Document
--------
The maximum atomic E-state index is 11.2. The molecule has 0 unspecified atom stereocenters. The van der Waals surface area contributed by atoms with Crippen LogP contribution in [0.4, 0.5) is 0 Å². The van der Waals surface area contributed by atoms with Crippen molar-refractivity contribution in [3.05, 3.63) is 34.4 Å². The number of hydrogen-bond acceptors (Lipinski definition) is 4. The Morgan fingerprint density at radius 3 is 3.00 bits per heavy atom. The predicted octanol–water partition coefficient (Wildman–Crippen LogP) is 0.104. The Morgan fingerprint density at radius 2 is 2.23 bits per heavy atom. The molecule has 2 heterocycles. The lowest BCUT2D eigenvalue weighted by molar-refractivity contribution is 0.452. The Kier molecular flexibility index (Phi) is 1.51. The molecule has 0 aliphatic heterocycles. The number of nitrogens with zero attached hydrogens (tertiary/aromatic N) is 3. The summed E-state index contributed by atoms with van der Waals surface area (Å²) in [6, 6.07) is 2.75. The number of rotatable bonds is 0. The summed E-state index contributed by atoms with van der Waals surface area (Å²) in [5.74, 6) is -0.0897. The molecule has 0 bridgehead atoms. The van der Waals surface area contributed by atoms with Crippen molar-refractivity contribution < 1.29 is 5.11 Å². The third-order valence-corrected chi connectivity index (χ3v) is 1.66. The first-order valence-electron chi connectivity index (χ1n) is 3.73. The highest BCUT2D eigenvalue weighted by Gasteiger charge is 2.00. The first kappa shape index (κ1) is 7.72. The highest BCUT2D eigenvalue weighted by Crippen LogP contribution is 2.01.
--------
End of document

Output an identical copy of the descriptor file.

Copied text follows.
The maximum atomic E-state index is 11.2. The molecule has 0 unspecified atom stereocenters. The van der Waals surface area contributed by atoms with Crippen LogP contribution in [0.4, 0.5) is 0 Å². The van der Waals surface area contributed by atoms with Crippen molar-refractivity contribution in [3.05, 3.63) is 34.4 Å². The number of hydrogen-bond acceptors (Lipinski definition) is 4. The Morgan fingerprint density at radius 3 is 3.00 bits per heavy atom. The predicted octanol–water partition coefficient (Wildman–Crippen LogP) is 0.104. The Morgan fingerprint density at radius 2 is 2.23 bits per heavy atom. The molecule has 2 heterocycles. The lowest BCUT2D eigenvalue weighted by molar-refractivity contribution is 0.452. The Kier molecular flexibility index (Phi) is 1.51. The molecule has 0 aliphatic heterocycles. The number of nitrogens with zero attached hydrogens (tertiary/aromatic N) is 3. The summed E-state index contributed by atoms with van der Waals surface area (Å²) in [6, 6.07) is 2.75. The number of rotatable bonds is 0. The summed E-state index contributed by atoms with van der Waals surface area (Å²) in [5.74, 6) is -0.0897. The molecule has 0 bridgehead atoms. The van der Waals surface area contributed by atoms with Crippen molar-refractivity contribution < 1.29 is 5.11 Å². The third-order valence-corrected chi connectivity index (χ3v) is 1.66. The first-order valence-electron chi connectivity index (χ1n) is 3.73. The highest BCUT2D eigenvalue weighted by Gasteiger charge is 2.00. The first kappa shape index (κ1) is 7.72. The highest BCUT2D eigenvalue weighted by Crippen LogP contribution is 2.01.